The Department of Chemistry at the University of Illinois Urbana-Champaign has a rich history that can be traced back to the founding of the University in 1867, then known as the Illinois Industrial University. Chemistry was one of the first six departments listed in the original 1867 blueprint for the university's organization, and the first professor of chemistry was hired in 1868, around the same time Dmitri Mendeleev published his first version of the periodic table in 1869.
Over its more-than 150-year history, the Department of Chemistry has expanded from a basement lab to four buildings, been the site of some of the most important chemical breakthroughs of the last century and has counted eleven Nobel Prize winners among its faculty, fellows, and alumni.
By 1893, a four-year BS degree program in Chemistry had been established, and the first PhD in Chemistry was awarded in 1903. By the 1920s, the department was one of the largest in the United States in terms of facilities, faculty, and degrees granted. By the end of the twentieth century, more than 3,400 doctoral degrees had been awarded, making the Department the premier PhD-producing chemistry program in the United States.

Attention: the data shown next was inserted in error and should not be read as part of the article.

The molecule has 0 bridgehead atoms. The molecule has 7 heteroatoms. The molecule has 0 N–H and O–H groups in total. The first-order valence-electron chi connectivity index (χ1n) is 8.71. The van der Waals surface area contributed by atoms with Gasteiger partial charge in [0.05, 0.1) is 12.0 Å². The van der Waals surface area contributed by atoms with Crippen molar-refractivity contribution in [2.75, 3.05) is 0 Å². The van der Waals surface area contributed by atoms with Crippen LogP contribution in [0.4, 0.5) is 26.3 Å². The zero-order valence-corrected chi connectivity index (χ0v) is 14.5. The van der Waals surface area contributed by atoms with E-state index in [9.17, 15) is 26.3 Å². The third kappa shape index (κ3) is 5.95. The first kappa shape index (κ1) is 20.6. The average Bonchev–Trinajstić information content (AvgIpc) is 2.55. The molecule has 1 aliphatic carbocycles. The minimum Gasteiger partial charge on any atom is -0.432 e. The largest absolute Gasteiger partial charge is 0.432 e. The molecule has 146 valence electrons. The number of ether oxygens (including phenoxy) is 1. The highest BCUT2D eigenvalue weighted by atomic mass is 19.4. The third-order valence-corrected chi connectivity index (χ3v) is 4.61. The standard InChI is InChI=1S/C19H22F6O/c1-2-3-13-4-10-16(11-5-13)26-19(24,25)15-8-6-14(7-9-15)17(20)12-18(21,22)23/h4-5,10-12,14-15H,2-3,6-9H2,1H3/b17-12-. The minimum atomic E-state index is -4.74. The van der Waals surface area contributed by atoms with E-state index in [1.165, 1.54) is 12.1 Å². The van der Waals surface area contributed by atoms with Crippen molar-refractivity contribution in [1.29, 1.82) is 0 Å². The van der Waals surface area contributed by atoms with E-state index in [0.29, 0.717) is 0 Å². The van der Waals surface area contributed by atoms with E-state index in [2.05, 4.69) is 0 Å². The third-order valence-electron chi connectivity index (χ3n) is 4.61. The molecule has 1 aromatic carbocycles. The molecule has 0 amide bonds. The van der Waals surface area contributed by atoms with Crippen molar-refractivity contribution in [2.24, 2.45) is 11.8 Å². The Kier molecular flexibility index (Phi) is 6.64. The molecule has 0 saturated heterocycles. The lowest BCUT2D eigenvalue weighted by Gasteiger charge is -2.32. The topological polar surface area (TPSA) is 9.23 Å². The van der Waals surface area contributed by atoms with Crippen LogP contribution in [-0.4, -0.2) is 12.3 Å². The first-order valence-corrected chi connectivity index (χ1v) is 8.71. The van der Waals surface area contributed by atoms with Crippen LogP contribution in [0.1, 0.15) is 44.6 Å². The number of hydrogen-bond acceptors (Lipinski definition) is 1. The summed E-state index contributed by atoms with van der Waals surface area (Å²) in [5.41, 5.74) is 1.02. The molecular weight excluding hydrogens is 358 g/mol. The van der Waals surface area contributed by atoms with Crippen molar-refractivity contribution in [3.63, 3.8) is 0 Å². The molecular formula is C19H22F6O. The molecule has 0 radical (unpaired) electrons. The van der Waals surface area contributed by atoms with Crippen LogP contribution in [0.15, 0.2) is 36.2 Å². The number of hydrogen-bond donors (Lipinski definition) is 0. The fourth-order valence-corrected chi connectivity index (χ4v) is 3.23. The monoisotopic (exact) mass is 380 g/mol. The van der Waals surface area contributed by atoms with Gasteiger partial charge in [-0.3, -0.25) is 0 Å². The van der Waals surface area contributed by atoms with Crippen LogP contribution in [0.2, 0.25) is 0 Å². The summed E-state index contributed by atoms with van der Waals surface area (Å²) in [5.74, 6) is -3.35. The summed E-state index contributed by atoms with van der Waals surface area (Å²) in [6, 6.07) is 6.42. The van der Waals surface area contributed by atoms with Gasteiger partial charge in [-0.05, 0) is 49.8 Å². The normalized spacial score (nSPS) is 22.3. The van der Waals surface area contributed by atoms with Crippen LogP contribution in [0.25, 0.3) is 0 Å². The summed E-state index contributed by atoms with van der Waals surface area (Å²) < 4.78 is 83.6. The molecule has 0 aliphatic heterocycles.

In 2017, the Department of Chemistry hosted, along with the School of Chemical Sciences and Department of Chemical and Biomolecular Engineering, a Sesquicentennial Celebration on Oct. 6-7, 2017.
Notable historic figures, stories
- Nobel Prize Winners | Chemistry at Illinois
- William Albert Noyes, Head of the Chemistry Department (1907-1926)
- History of Noyes Lab (American Chemical Society)
- St. Elmo Brady, first African American to earn a PhD in chemistry in the U.S.
- Carlos Montezuma, first Native American alumnus of the University of Illinois
- Ruth Eliza Okey, first woman in the Department to earn a PhD